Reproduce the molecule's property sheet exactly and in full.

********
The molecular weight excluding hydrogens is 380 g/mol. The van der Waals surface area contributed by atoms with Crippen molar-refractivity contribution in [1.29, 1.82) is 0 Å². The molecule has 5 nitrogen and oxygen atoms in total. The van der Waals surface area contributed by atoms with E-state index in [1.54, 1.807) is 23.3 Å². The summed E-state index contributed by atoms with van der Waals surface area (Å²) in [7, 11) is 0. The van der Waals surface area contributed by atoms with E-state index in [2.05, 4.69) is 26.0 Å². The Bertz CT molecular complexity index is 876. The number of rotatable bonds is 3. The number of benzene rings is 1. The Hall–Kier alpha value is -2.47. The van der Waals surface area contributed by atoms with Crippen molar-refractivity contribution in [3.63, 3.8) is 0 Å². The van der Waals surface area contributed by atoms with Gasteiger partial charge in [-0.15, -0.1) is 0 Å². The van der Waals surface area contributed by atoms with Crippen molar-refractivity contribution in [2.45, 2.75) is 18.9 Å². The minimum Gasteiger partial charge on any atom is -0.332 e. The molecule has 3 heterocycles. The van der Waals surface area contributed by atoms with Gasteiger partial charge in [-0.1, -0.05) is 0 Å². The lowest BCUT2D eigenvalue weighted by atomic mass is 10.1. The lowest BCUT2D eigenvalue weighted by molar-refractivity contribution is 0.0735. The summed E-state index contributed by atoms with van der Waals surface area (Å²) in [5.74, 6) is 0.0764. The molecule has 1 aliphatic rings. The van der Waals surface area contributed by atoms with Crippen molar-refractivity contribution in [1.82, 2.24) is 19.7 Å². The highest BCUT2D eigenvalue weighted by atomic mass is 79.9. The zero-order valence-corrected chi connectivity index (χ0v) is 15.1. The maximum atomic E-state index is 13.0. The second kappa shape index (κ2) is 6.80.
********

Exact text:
The molecular weight excluding hydrogens is 380 g/mol. The van der Waals surface area contributed by atoms with Crippen molar-refractivity contribution in [1.29, 1.82) is 0 Å². The molecule has 5 nitrogen and oxygen atoms in total. The van der Waals surface area contributed by atoms with E-state index in [1.54, 1.807) is 23.3 Å². The summed E-state index contributed by atoms with van der Waals surface area (Å²) in [7, 11) is 0. The van der Waals surface area contributed by atoms with E-state index in [2.05, 4.69) is 26.0 Å². The Bertz CT molecular complexity index is 876. The number of rotatable bonds is 3. The number of benzene rings is 1. The Hall–Kier alpha value is -2.47. The van der Waals surface area contributed by atoms with Crippen molar-refractivity contribution in [3.63, 3.8) is 0 Å². The van der Waals surface area contributed by atoms with Gasteiger partial charge in [-0.15, -0.1) is 0 Å². The van der Waals surface area contributed by atoms with Crippen molar-refractivity contribution in [2.45, 2.75) is 18.9 Å². The minimum Gasteiger partial charge on any atom is -0.332 e. The molecule has 3 heterocycles. The van der Waals surface area contributed by atoms with Gasteiger partial charge in [-0.1, -0.05) is 0 Å². The lowest BCUT2D eigenvalue weighted by atomic mass is 10.1. The lowest BCUT2D eigenvalue weighted by molar-refractivity contribution is 0.0735. The summed E-state index contributed by atoms with van der Waals surface area (Å²) in [5.74, 6) is 0.0764. The molecule has 1 aliphatic rings. The van der Waals surface area contributed by atoms with Crippen molar-refractivity contribution in [1.82, 2.24) is 19.7 Å². The highest BCUT2D eigenvalue weighted by atomic mass is 79.9. The zero-order valence-corrected chi connectivity index (χ0v) is 15.1. The maximum atomic E-state index is 13.0. The second kappa shape index (κ2) is 6.80.